Back over there One American time-traveler, 100 years since the Great War, 500 miles of battle-scarred French countryside, and too many trenches, shells, legends and ghosts to count

Richard Rubin

Book - 2017

The author of The Last of the Doughboys goes back to French battlegrounds of World War I to understand why memories of that war are so present in the minds and hearts of modern-day French people.

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Location Call Number   Status
2nd Floor 940.4144/Rubin Withdrawn
Travel writing
New York : St. Martin's Press 2017.
First edition
Physical Description
294 pages,16 unnumbered pages of plates : illustrations, maps ; 25 cm
Includes bibliographical references (pages [281]-282) and index.
Main Author
Richard Rubin (author)
  • Follow me
  • Like traveling back in time
  • The soul of the battlefield
  • Chemin des Américains
  • From the bowels of the earth
  • What if
  • The burnt woods and the ball-shaped tree
  • Red giant
  • The devil's basket
  • History and memory.
Review by Booklist Reviews

Even though a century has passed, WWI remains vividly present today in France. As journalist Rubin ventures through the still-battle-scarred countryside in this travelogue based on his New York Times series Over There, he is universally met with broad smiles and hospitality simply because he is an American. He visits villagers who are steeped in knowledge about the war (which is referred to simply as 14–18), scavenges for the treasures left behind by soldiers in the fields, attends solemn memorial ceremonies, and clambers into the concrete-lined trenches still in place for battles that ended long ago. He masterfully weaves the stories of the conflict into his accounts of what now remains, bringing into sharp focus the voices of long-dead soldiers and the personalities of the famous men who made fateful decisions. From the first American to shed his blood in the war to the young man from Baltimore felled just one minute before its end, Rubin presents an exceptional narrative of America's involvement in a war that, for many, lives on. Copyright 2017 Booklist Reviews.

Review by Library Journal Reviews

Many of the social, political, and financial events of the 20th century can be attributed to the aftermath of World War I, according to Rubin (The Last of the Doughboys). The author has written this folksy accounting of remnants of battles, relatives of the dead, and those who lived during this time. There are descriptions of artifacts in the Alsace-Lorraine theatre (in present-day France near the German border), including the remainders of shrapnel and spent cartridges that still litter the ground in local fields. Using his high school-learned French to communicate, Rubin visited combat sites that still contain German concrete trenches, machine gun nests, blockhouses, and opposing French trenches just deep enough to protect the men inside. He visits people in the villages, where the first man was killed in the war, and the site where the last American was killed in 1918. These bloody, gas-choked battles, which took place in the French countryside, brought about a 20-year cease-fire that spawned World War II. VERDICT Rubin succeeds in reminding readers how the Great War is the genesis of today's political and social complexities. Recommended for amateur historians and high school history classes.—Harry Willems, Great Bend P.L., KS Copyright 2017 Library Journal.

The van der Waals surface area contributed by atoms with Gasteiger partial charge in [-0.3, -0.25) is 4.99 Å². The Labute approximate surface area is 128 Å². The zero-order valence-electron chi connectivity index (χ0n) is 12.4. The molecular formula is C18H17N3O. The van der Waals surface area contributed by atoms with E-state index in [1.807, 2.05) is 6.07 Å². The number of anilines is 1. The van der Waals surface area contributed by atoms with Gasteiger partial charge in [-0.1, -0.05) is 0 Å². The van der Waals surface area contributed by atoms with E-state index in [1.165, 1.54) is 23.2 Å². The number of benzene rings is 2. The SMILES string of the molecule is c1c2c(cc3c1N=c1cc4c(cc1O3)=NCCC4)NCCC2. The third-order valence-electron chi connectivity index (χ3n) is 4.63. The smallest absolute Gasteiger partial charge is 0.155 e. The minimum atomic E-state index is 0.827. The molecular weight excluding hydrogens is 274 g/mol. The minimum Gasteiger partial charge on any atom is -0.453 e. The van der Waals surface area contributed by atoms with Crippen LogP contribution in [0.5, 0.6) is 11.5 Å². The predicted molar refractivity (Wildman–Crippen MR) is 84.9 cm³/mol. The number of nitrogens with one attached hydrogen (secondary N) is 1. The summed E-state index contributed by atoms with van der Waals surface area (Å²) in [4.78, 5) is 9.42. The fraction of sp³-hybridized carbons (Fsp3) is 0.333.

Review by Publisher Summary 1

Moving chronologically and based on a popular New York Times series, this travelogue visits the locations of American battle sites in France during World War I, visiting cemeteries, farmland and bombed out ghost towns that were never rebuilt.

Review by Publisher Summary 2

Presents the author's findings when he traveled to France to explore the ruins of the first World War, describing the environment as he followed the path of the American Expeditionary Forces and explored tunnels, bunkers, and graffiti.

Review by Publisher Summary 3

Based on Richard Rubin's wildly popular New York Times series, Back Over There is a timely journey, in turns reverent and iconoclastic but always fascinating, through a place where the past and present are never really separated. In The Last of the Doughboys, Richard Rubin introduced readers to a forgotten generation of Americans: the men and women who fought and won the First World War. Interviewing the war’s last survivors face-to-face, he knew well the importance of being present if you want to get the real story. But he soon came to realize that to get the whole story, he had to go Over There, too. So he did, and discovered that while most Americans regard that war as dead and gone, to the French, who still live among its ruins and memories, it remains very much alive.Years later, with the centennial of the war only magnifying this paradox, Rubin decided to go back Over There to see if he could, at last, resolve it. For months he followed the trail of the American Expeditionary Forces on the Western Front, finding trenches, tunnels, bunkers, century-old graffiti and ubiquitous artifacts. But he also found an abiding fondness for America and Americans, and a colorful corps of local after-hours historians and archeologists who tirelessly explore these sites and preserve the memories they embody while patiently waiting for Americans to return and reclaim their own history and heritage. None of whom seemed to mind that his French needed work.